“Exit the Apocalyptic Son of Man”
I returned from a short trip to Oslo on Sunday, taking part there in an interesting research project on “Prayer and Early Christian Identity,” led by Karl Olav Sandnes and Reidar Hvalvik. During a meal one of the participants asked me if I’d known of Ragnar Leivestad, and I recalled vividly the impact of his important article, “Exit the Apocalyptic Son of Man” (New Testament Studies 18 , 243-67).
Leivestad published his article at a point when most scholars still thought that the expression “the Son of Man” was a pre-Christian fixed title designating a heavenly redeemer figure in Jewish apocalyptic thought. Essentially, Leivestad brilliantly (and rather forcefully) pointed out that the whole thing rested on sand and illusion. It was one of those “the Emperor has no clothes” events, and it marked a “tipping point” when scholars were forced to re-examine cherished views, views on which quite a lot had been built.
The problem, you see, was (and remains) that, well, there isn’t actually any single (not one single) instance of “the Son of Man” used as a clear, fixed title in any Jewish apocalyptic text! As Leivestad noted, the closest that you get is the varied expressions in the “Similtudes” of Ethiopic Enoch (1 Enoch), where you clearly have a human-like figure who plays a messianic type role and does seem to have a rather exalted status. But, as he also noted, this figure is not designated by a fixed title, “the Son of Man”. Instead, several different Ethiopic expressions are used. This suggests that in the Greek or Aramaic form of the text from which the Ethiopic was translated there was, in turn, no fixed expression used as a title either.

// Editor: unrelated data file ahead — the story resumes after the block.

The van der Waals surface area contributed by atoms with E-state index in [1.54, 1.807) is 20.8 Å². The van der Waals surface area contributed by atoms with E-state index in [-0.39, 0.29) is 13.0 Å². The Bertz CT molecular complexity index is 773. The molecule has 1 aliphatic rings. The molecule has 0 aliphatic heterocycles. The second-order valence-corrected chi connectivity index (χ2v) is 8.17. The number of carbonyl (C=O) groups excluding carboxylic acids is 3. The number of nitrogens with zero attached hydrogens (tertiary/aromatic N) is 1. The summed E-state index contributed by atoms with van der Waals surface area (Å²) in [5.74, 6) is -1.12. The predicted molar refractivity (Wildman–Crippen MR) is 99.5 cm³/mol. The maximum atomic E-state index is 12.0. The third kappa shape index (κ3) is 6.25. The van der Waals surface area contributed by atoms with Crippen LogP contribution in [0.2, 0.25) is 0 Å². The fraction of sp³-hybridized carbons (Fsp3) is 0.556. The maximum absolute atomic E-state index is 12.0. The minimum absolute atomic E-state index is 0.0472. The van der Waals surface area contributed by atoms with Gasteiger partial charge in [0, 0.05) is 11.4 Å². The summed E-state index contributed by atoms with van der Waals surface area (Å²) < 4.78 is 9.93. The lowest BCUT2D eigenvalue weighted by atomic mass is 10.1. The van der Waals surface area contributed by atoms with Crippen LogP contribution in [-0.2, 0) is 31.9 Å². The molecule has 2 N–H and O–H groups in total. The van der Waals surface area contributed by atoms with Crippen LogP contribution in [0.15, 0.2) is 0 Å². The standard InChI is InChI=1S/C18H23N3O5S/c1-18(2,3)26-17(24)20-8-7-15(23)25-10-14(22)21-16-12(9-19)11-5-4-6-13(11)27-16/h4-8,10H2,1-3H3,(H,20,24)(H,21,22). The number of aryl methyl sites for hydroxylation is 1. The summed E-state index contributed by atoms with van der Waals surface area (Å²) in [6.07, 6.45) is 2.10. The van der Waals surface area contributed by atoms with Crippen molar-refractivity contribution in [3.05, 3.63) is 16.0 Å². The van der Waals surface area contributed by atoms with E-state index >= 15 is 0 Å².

Geza Vermes’ important essay, “The Use of Bar Nasha/Bar Nash in Jewish Aramaic,” in An Aramaic Approach to the Gospels and Acts, by Matthew Black (3rd ed.; Oxford: Oxford University Press, 1967), 310-30, was another significant contribution. Vermes showed that “son of man” (Aramaic Bar enash or Bar nash) was used simply to designate a human being (as the Hebrew equivalent is used the OT). His further contention that the emphatic form, bar (e)nasha, was used in first-century Aramaic simply to designate oneself, unfortunately still lacks any actual examples in relevant texts.
But these essays by Vermes and Leivestad were among the earliest harbingers of a sea-change in scholarly opinion, and they deserve to be acknowledged. Vermes’ work is probably more well known today. So, I offer this tribute to Leivestad for his penetrating article that exposed a serious fallacy in preceding scholarly opinion.